I do not believe in Santa Claus. I have serious concerns about existence of the tooth fairy. I am able to add to this list one other individual. I do not believe Judas (as depicted in the Gospels) is a real person. Long before the Gospel of Judas emerged as a complete document around 2006, I thought the Judas of history to be part and parcel of God’s divine plan of salvation. If Jesus had to die and someone was to betray him, then Judas played a role in the drama like anyone else. Judas was not a bad guy. If anything, I believed him to be doing what had to be done, most likely at the personal direction of Jesus. If you really hold to a prophetic understanding of Jesus’ ministry and death (and the idea Jesus knew someone would betray him), how can Judas’ actions be shocking? Instead, they are a foregone conclusion that those who ascribe omniscience to Jesus must readily admit Jesus saw coming. How can Judas’ betrayal be seen as anything other than one step along the road to Jerusalem, planned an orchestrated by Jesus from Palm Sunday onward? This is the understanding I held for many years and is essentially the same idea reflected in the mid-2nd century text known as the Gospel of Judas. In this work, Judas is not the stock caricature of evil we have always assumed or the gospels have portrayed him to be.
So why Judas? Jesus was going to die at this Passover. Anyone could have arrested him at any time after the events of this tumultuous week. There was no need for an inside man. Jesus had been in and out of the temple all week long. Judas’ act of betrayal was physically and spiritually irrelevant. If Jesus was going to die, why blame his arrest on any one person in particular? If Jesus’ death is inevitable, why would we blame the one man who initiates the actions that culminate in God’s divine plan? Jesus would be arrested and history would unfold.
However, someone had to be blamed. Jesus was an innocent man and despite the early church’s readings of Hebrew prophecy; plan or no plan, someone was going to be the fall guy. Since there wasn’t a real Judas (as we understand him), one was going to be created. This is what occurred.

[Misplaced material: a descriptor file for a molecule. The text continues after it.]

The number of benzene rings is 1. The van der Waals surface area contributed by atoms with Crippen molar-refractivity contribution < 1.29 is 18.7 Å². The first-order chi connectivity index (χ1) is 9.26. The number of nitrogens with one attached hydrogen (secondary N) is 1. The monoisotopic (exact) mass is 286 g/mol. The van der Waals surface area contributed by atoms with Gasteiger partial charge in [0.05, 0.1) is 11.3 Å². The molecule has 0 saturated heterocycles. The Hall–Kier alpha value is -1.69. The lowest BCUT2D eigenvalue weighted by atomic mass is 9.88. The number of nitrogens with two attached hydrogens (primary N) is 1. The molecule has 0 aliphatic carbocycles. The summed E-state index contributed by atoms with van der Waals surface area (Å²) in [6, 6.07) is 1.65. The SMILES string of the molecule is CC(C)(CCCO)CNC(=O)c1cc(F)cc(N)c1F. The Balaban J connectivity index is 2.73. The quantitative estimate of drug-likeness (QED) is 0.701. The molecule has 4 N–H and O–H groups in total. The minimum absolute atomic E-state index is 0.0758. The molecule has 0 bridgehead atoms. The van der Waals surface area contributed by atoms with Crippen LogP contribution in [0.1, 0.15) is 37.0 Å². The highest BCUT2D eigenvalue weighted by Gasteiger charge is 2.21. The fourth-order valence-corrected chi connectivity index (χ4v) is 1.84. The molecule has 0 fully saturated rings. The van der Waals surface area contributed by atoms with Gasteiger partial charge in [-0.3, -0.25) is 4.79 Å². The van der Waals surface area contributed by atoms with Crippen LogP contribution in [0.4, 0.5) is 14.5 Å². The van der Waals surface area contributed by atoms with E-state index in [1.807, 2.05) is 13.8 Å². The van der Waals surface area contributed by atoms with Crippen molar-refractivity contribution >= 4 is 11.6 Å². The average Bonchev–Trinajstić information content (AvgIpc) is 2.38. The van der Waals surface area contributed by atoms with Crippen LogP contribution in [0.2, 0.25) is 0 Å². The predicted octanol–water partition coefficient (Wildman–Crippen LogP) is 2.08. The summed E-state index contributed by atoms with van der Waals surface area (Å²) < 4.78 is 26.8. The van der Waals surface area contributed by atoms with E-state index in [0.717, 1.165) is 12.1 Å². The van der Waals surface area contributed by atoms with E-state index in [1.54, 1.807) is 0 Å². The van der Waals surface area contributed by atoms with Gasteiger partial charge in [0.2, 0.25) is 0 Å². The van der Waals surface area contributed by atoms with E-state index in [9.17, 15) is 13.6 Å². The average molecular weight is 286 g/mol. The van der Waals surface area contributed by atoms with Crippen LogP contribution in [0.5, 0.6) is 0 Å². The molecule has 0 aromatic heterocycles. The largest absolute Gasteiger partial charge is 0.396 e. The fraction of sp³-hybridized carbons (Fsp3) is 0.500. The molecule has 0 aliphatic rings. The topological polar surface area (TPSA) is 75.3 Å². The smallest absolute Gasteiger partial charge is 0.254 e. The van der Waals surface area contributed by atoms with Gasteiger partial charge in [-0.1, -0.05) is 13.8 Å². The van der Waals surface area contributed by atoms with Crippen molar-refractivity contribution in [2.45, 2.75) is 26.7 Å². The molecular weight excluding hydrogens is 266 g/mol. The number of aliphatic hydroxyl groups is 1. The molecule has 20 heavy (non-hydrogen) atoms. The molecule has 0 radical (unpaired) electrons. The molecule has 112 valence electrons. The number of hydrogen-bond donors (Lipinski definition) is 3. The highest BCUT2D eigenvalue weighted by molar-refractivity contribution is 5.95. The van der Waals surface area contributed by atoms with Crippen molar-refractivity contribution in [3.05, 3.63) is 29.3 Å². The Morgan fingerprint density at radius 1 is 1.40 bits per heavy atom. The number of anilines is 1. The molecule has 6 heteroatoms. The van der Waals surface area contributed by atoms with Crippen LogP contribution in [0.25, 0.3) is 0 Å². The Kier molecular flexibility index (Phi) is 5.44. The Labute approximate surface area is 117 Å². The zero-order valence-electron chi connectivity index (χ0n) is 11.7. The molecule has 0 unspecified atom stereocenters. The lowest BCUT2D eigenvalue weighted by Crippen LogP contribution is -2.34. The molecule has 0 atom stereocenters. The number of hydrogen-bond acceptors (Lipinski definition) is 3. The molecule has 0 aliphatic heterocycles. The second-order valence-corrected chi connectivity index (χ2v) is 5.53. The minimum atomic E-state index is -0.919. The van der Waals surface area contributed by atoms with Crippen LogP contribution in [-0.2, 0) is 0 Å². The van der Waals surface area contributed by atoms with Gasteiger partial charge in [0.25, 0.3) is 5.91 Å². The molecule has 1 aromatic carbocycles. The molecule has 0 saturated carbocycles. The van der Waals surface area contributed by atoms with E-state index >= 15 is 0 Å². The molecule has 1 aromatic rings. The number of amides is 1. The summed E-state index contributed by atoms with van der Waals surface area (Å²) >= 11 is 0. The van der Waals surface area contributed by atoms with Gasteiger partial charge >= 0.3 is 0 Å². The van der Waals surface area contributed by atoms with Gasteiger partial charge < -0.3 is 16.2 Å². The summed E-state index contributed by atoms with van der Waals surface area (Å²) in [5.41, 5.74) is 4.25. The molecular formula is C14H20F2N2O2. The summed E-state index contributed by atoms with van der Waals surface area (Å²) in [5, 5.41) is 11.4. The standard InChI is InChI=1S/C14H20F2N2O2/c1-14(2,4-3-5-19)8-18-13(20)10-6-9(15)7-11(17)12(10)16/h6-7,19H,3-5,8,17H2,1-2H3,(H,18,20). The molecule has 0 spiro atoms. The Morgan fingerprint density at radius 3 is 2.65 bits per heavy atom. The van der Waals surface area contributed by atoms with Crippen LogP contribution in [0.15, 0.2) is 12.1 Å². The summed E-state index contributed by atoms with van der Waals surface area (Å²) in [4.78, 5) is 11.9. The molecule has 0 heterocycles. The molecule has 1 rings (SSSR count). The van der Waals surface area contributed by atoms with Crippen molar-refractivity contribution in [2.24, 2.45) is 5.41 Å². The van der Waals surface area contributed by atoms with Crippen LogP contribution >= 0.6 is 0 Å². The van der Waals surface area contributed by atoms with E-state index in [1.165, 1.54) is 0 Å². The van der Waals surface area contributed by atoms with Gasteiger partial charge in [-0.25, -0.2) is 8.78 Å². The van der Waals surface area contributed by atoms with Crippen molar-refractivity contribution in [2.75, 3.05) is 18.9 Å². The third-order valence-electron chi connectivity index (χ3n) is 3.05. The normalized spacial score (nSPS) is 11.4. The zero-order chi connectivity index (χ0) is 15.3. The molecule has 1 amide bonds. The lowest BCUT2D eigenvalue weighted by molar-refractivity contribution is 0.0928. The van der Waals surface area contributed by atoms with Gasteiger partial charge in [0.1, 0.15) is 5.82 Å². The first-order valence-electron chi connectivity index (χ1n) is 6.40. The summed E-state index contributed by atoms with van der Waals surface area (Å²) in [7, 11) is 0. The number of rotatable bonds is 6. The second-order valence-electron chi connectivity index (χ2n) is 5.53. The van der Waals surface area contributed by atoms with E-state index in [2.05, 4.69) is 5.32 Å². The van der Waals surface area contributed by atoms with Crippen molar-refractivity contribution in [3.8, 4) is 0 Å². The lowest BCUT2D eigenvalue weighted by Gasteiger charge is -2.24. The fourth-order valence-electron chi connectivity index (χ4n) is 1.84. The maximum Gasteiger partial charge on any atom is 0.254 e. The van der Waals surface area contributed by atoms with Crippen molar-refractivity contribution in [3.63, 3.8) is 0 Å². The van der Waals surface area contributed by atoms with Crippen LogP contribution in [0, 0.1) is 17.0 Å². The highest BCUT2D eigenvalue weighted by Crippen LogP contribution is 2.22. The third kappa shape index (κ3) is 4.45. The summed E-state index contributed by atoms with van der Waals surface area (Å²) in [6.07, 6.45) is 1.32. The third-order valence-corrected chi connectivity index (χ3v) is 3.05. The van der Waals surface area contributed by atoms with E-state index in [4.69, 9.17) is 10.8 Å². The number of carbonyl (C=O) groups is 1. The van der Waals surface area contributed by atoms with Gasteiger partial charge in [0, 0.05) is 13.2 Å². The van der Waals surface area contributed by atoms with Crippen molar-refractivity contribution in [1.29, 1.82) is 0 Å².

Paul, the earliest Christian writer (who’s putting pen to papyrus around 50 CE) says nothing about Jesus’ betrayal or anyone named Judas. In retelling the story of the events of Jesus’ death and resurrection, he never mentions Judas or Jesus’ betrayal by his closest disciples. Instead Paul writes in 1 Corinthians 11 that Jesus is handed over. Jesus is arrested. This we know. It didn’t take a betrayer to do this. They knew where he was staying outside the city. It was no secret. Someone in authority gave the order to find him. Doesn’t it seem odd that Paul would leave out an important fact like Judas, something that has grown to define our idea of the Passion Stories?
In 1st Corinthians 15:1-6, Paul continues to pass along the earliest accounts of Jesus’ resurrection (within 20 years of Jesus death) to the church in Corinth. Paul writes, “Christ died for our sins in accordance with the scriptures, and that he was buried and that he was raised on the third day in accordance with the scriptures, and that he appeared to Peter (Cephas) then to the 12.” How many people did Jesus appear to after the resurrection? Peter and the 12. That would mean Judas (if there were a historical betrayer) was still with the group immediately following Jesus’ death. (Note, Paul doesn’t use any names.) Wouldn’t Judas’ have already been persona non grata by this time? Had Judas truly betrayed Jesus in the garden and received his 30 pieces of silver (and the disciples gone in hiding) Judas would be long gone. Shouldn’t they have already been down to 11? If we accept the traditional chronology and Paul’s veracity, Judas was present when Easter occurred. This is what the earliest Christian communities believed and Paul was teaching. This couldn’t be more different than the distortions which appear in the gospels that became the Judas myths we perpetrate each Easter. Paul was not aware of traditions developing in the early church of Judas as a traitor.
New traditions were changing history to fit specific theological agendas as Christianity moved away from Judaism and became a faith of Gentiles. That’s how this new tradition chose such a common name for its evil story. Judas, stands in for the entire Jewish nation, whom Matthew’s gospel held accountable for the execution of Jesus. Judas is the Greek spelling of the word “Judah”; Judas is Judah, Judah is Judaism. In creating a villain named Judah (Judas), we are seeing the roots of anti-Semitism, as the divide between Christianity and Judaism grew in the 2nd and 3rd century CE. The versions of Judas’ story in the gospels became well adapted lies to fit a version of reality which never occurred. Yet, as decades passed from the original events, no one was alive to question their authenticity.